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Recognizing Contributions of Native Americans

  • Published
  • By Col. Timothy Zadalis
  • 43rd Airlift Wing Commander
This month marks Native American Heritage Month, and is an opportunity for us to remember the contributions they made to not only our country but our Air Force. When I think about the Air Force as an institution, we should be proudest of the fact that we are all different and that we come together. And it is the backgrounds, cultures and perspectives of so many that make up the Air Force culture. It is those differences that make us strong as a service. I truly see that our heritage months promote understanding where there wasn't understanding before. Every month we recognize a culture will pay us back tenfold because they will make us stronger as an institution.

A group of Native Americans who provided outstanding support to our nation's fight against tyranny was the code talkers. These heroes served in every U.S. Marine division and participated in every assault in the Pacific between 1942 and 1945. They were crucial to the war because the Japanese were experts at decoding U.S. Army and Air Corps messages. It was his perspective and background that caused Philip Johnston, a Navajo Indian who fought for the U.S. during World War I, to recognize the invaluable contributions his language could serve. He knew the military was looking for a way to secure their transmissions, and remembered that the Choctaw language was used to encode messages during the first war. According to the U.S. Navy, leadership saw the value of the Navajo language, which is extremely complex, unwritten and contains no alphabet or symbols.

The first group of 29 recruits trained at Camp Pendleton, Calif. These Marines developed the dictionary and words that coincided with military terms. During one battle at Iwo Jima, six code talkers sent nearly 1,000 messages without one error. Their code was never broken. It wasn't until 1992 that 35 code talkers were honored by the Pentagon, due to the continued use of the classified code. It essential that we never forget the contributions of these brave American heroes.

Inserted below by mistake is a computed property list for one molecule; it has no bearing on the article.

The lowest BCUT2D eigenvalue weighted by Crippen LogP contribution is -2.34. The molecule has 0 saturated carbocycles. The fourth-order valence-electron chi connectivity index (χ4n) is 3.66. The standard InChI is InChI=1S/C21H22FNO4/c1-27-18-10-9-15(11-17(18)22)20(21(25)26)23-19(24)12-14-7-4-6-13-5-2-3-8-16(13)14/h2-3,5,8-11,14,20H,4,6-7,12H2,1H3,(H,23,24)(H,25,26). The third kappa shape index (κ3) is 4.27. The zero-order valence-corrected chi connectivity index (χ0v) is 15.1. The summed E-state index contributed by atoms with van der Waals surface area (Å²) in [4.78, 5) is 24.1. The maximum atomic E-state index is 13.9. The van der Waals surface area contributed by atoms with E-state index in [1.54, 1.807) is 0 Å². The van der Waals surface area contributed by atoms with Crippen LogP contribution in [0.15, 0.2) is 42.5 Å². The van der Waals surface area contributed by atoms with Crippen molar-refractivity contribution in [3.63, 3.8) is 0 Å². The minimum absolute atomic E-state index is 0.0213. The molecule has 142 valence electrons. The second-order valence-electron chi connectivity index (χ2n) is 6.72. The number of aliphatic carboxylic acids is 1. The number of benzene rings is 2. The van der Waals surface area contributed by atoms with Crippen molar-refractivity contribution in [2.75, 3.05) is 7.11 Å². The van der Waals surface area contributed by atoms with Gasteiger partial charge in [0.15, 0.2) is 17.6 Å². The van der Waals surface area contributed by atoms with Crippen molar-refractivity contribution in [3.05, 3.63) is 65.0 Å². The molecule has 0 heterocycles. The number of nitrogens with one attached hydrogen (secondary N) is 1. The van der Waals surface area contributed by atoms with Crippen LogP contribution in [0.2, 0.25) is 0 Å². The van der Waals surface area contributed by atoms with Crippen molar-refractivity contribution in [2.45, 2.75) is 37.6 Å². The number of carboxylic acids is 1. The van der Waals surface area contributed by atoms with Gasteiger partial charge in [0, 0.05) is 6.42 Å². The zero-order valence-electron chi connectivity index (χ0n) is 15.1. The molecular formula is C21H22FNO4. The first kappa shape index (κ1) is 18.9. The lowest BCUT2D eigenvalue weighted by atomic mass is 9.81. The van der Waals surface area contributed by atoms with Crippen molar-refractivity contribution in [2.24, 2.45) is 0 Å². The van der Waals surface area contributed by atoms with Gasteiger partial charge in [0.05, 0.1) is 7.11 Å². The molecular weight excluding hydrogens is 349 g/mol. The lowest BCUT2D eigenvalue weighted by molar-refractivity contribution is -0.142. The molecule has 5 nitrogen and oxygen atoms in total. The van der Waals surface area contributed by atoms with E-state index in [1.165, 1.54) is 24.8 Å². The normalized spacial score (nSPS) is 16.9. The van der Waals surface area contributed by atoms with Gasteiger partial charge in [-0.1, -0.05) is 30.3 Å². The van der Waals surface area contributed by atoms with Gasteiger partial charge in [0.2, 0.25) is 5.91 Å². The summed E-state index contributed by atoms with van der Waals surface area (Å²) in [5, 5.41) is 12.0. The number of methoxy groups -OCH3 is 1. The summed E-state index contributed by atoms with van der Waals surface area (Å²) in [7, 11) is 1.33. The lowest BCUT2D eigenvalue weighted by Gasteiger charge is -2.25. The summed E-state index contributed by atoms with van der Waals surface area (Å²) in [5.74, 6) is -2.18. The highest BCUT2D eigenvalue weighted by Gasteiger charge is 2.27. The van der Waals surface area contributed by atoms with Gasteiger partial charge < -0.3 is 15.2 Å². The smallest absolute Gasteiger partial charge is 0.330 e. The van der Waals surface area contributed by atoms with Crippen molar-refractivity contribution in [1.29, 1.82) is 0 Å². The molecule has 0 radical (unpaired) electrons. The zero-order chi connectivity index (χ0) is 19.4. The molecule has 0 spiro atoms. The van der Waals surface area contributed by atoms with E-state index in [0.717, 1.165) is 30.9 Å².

Two weeks ago, we were honored to have retired Sen. Arthur Hubbard as our Native American Heritage Month Kick Off Luncheon speaker. He, along with his fellow Marines, risked their lives to relay essential messages from the battlefield. These brave warriors left a legacy for us all.

Shifting topics, I would like to speak very briefly about the importance of child protection. When you talk about children, you must realize that they are the future and they are very vulnerable. We are their Wingmen and have to protect them because there those who would like nothing more than to harm a child. Increasingly, technology has given access to our homes and interaction without our children through chat rooms and instant messaging. Just as we monitor the things our children watch on television, we must do the same for the internet. Child protection also includes the proper use of child safety seats. Remember to buckle up.

Lastly, I want to again stress that DUIs will not be tolerated. Regrettably we had two this weekend and four in the last three weeks, and we were very fortunate to not have any fatalities. The decisions you make have consequences. Don't drink and drive. Be SAFE and ALWAYS be there for your Wingman.